Mass Spec

Dissolved and Noble Gases

The majority of the lab’s research involves isotopic measurements of noble gases for groundwater age dating and thermometry. Our lab works with and accepts two types of samples for dissolved gas measurement: Copper Tube Samples and Diffusion Samples. Copper tubes are collected by pumping through an inline copper tube, and sealing the tube off using refrigeration type clamps. The dissolved gases in these samples is then extracted using our extraction line. Under high-vaccuum, closed system, the water is transfered from the copper tube into a large stainless steel flask. The flask is heated while a a smaller flask is chilled. This creates flux of gas from the large flask, into the small flask. The small flask is then sealed before being transfered to the mass spectrometry line.

Diffusion samples are collected in one of two forms. The standard method involves a short piece of silicone tubing with short copper tubes on either end. The copper tubes are cold welded on the outer ends. With the sampler submerged in a well, gas exchange through the silicone tubing occurs and with time, the gas inside the sampler should be a equilibrated with the groundwater's dissolved gas content. The sampler is retrieved and copper tips are cold welded, sealing the gas sample inside. This technique is simple and efficient, however, samplers need to be quickly removed and sealed before gas exchange occurs at the surface.

To address this time issue, the Dissolved & Noble Gas lab has created an Advanced Diffusion Sampler. The sampler is capable of actuating at depth via 1/4" polyethylene tubing. Actuating the sampler temporarily seals the sampler tip, allowing minutes to hours before sealing the sample with a refrigeration type clamp.

Both Diffusion samplers can immediately be analyzed with the mass spectrometer without any additional processing, giving quicker turn-around times than copper tubes.

Our analysis line consists of two mass spectrometers (MS): a quadrupole MS and a magnetic sector field MS. The quadrupole mass spec uses four, parallel, charged rods that isolate specific ions with given mass/charge ratios. Different electrical charges radio frequencies allow different ions to pass through the quadrupole to a detector. The quadrupole MS is used to quickly determine the abundance and isotopic analysis of most atmosphere gases. Our system uses a Stanford Research SRS – Model RGA 300 quadrupole mass spectrometer. Measurements for all gases except helium are made using this instrument. These includes: 28N2, 36Ar, 40Ar, 20Ne, 22Ne, 78Kr, 84Kr, 86Kr, 126Xe, 129Xe, 131Xe, 132Xe, 134Xe, 136Xe.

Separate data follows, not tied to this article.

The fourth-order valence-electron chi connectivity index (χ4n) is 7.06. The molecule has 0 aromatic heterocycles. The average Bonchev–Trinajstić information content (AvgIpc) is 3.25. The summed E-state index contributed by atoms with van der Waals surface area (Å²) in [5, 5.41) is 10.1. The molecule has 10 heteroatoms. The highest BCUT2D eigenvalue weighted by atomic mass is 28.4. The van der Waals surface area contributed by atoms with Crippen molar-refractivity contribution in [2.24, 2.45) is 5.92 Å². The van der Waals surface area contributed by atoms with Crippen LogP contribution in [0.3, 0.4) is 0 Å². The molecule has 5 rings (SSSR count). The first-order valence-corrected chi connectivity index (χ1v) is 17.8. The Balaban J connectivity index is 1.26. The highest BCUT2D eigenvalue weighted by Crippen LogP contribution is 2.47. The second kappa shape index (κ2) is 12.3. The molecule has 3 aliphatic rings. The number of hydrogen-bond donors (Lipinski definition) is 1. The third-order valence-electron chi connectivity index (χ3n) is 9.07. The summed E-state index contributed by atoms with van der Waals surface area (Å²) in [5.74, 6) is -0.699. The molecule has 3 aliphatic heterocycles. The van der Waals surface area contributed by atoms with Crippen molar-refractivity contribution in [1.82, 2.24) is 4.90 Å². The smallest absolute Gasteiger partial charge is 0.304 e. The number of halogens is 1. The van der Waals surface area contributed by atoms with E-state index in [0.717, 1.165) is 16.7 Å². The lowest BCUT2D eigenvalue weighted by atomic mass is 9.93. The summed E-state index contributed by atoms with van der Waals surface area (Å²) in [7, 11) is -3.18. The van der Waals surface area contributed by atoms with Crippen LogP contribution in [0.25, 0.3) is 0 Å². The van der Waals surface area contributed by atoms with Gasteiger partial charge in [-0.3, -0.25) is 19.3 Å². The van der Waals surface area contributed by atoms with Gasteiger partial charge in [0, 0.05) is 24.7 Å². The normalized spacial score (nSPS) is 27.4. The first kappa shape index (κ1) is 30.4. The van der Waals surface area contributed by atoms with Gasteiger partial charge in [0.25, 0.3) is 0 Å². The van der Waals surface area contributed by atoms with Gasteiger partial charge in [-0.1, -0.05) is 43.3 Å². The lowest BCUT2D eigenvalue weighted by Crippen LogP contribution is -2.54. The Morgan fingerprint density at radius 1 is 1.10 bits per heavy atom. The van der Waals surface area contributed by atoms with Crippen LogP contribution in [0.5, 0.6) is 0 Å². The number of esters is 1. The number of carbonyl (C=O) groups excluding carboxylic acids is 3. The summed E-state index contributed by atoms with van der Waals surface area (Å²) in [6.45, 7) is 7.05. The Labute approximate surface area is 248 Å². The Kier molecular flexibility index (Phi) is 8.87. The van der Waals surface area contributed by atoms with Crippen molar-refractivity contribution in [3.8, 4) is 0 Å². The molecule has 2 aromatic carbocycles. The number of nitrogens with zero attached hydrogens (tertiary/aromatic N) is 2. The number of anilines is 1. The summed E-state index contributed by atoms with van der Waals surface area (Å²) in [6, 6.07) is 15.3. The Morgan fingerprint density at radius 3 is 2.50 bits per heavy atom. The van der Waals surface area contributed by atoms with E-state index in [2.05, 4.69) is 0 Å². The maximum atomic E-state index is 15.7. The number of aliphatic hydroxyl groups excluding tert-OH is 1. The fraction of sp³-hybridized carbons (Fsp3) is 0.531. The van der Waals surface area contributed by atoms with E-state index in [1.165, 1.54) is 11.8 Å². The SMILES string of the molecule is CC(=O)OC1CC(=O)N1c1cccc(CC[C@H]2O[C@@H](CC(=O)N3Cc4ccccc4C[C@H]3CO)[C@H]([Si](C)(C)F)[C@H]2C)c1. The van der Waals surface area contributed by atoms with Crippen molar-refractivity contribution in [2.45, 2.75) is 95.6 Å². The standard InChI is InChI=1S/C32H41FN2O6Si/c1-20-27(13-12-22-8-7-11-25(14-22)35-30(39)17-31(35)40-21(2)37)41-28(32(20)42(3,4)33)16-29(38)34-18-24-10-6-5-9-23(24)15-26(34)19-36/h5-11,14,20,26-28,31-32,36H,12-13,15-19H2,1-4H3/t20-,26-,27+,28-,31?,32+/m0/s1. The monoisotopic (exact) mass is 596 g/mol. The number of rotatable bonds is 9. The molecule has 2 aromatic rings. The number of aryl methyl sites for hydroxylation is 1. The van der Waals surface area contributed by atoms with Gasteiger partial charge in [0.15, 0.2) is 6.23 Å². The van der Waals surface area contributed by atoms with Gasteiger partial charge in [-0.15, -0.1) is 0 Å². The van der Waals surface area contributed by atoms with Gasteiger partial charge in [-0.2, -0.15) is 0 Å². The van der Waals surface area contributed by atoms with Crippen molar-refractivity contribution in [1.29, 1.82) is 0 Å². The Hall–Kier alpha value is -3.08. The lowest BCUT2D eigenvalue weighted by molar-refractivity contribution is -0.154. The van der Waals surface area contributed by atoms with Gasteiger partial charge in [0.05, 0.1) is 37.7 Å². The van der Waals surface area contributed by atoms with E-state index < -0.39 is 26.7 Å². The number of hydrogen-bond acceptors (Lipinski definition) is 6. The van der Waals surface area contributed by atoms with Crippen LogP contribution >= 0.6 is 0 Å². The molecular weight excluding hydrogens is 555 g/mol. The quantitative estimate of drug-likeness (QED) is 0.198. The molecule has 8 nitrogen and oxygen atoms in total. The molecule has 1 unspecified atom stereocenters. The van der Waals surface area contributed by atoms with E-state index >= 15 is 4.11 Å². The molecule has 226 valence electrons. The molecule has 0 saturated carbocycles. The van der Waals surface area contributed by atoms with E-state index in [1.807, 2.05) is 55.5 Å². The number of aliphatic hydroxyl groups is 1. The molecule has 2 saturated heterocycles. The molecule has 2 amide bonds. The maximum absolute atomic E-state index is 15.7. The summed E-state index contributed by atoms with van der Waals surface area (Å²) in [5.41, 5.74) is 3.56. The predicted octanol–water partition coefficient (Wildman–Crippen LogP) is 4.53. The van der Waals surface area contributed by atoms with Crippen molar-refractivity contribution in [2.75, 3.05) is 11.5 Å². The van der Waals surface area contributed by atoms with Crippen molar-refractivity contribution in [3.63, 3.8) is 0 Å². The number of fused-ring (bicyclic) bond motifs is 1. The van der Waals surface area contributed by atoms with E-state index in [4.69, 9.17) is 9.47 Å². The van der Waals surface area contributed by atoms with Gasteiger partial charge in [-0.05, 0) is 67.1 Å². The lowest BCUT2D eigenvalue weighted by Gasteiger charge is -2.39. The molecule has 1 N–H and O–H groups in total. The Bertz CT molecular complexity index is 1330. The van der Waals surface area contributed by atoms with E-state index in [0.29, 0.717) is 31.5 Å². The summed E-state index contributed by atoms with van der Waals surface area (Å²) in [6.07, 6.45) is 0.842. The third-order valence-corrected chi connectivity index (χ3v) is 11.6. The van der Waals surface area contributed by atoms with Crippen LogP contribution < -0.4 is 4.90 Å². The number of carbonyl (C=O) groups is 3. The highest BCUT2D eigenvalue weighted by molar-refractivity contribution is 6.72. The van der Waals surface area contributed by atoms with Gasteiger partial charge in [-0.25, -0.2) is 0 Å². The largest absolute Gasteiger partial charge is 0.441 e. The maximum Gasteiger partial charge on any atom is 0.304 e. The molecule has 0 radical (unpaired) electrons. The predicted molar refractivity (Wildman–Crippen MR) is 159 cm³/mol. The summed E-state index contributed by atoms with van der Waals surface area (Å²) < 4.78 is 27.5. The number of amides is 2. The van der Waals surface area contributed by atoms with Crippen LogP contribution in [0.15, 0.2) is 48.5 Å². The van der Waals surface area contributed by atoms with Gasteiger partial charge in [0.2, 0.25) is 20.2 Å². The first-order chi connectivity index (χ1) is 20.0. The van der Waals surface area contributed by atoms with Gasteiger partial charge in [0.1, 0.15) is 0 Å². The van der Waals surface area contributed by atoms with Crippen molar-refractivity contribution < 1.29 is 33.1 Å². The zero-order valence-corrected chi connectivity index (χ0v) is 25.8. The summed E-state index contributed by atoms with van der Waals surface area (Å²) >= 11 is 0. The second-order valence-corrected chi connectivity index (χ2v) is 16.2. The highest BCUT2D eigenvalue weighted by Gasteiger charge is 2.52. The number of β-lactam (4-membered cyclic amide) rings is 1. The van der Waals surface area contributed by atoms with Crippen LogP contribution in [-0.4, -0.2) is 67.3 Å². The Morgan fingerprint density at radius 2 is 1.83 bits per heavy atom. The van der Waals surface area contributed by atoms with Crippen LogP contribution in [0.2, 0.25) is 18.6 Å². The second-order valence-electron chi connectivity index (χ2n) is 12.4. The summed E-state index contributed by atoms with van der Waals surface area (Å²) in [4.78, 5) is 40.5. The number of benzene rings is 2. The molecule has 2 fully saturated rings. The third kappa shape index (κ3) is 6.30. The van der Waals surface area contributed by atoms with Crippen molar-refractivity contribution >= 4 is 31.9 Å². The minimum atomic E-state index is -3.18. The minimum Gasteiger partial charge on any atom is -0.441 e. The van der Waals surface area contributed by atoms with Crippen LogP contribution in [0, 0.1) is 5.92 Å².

Like the quadrupole, the sector-field mass spectrometer uses ions' mass/charge ratios, but in this case, a magnet is used to deflect the ions into separate detectors. Our lab uses a Mass Analyzers Products – Model 215-50 Magnetic Sector Mass Spectrometer. This is used to precisely measure abundances of 3He and 4He. An electron multiplier is used to measures low-abundance ions with high-precision, while a Faraday cup measures more abundant ions.

Magnetic Sector Field Mass Spectrometer

Magnetic Sector-Field Mass Spectrometer

The mass spectrometry system line design is based upon the design described in “A Static Mass Spectrometer With Triple Collection For Nitrogen and Neon Isotopes”, Scripps Oceanographic Institute, S.I.O Reference Series # 93-11, September 1993. Atmospheric gas components are measured and removed using SAES getter technology (see SAES) and cryogenics. The system is held at high vacuum using a combination of rough pumps, turbo pumps, getters and ion pumps. The entire system is computer controlled through two computer systems utilizing National Instruments hardware and software.

Gas Standards - A tank of “dry” atmosphere is prepared as a daily standard. All Analytical calibrations are made using this standard. In additional, air equilibrated water samples, collected at different temperatures are analyzed as blind standards. Typically, four standards are analyzed for six unknown samples in a given day. The daily schedule is: two standards are run in the morning to ensure proper communication and re-center the peaks, 3 unknown samplers are run followed by a standard. If the standard is acceptable, three more samples are analyzed which are followed by a closing standard. In addition, one air equilibrated water sample is analyzed for approximately every ten unknown samples.

Data analysis – During an analysis, all pertinent information is collected by computer and imported to an Excel worksheet. Three files are produced for every one analysis. On a daily basis, these files are “compiled” into a single workbook using Visual Basic code developed in our lab. This code incorporates the daily standard runs and produces a final sample report. These reports are then reviewed by hand and used in the age calculation process.